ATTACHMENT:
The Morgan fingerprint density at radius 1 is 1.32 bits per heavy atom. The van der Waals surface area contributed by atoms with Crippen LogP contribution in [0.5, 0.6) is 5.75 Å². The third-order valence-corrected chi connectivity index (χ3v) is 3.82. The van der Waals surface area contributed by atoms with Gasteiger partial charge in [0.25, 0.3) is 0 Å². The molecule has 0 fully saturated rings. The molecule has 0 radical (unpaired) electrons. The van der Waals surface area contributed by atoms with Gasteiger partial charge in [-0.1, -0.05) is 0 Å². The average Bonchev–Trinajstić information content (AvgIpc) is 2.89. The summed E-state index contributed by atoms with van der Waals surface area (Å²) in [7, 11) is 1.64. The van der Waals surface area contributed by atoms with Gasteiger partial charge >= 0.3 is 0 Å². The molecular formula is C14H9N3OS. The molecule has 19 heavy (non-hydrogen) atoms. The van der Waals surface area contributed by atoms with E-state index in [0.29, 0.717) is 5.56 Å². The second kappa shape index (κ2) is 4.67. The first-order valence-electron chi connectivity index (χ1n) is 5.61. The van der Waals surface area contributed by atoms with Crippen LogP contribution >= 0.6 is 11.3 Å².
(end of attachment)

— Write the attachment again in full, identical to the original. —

The Morgan fingerprint density at radius 1 is 1.32 bits per heavy atom. The van der Waals surface area contributed by atoms with Crippen LogP contribution in [0.5, 0.6) is 5.75 Å². The third-order valence-corrected chi connectivity index (χ3v) is 3.82. The van der Waals surface area contributed by atoms with Gasteiger partial charge in [0.25, 0.3) is 0 Å². The molecule has 0 fully saturated rings. The molecule has 0 radical (unpaired) electrons. The van der Waals surface area contributed by atoms with Gasteiger partial charge in [-0.1, -0.05) is 0 Å². The average Bonchev–Trinajstić information content (AvgIpc) is 2.89. The summed E-state index contributed by atoms with van der Waals surface area (Å²) in [7, 11) is 1.64. The van der Waals surface area contributed by atoms with Gasteiger partial charge >= 0.3 is 0 Å². The molecular formula is C14H9N3OS. The molecule has 19 heavy (non-hydrogen) atoms. The van der Waals surface area contributed by atoms with E-state index in [0.29, 0.717) is 5.56 Å². The second kappa shape index (κ2) is 4.67. The first-order valence-electron chi connectivity index (χ1n) is 5.61. The van der Waals surface area contributed by atoms with Crippen LogP contribution >= 0.6 is 11.3 Å².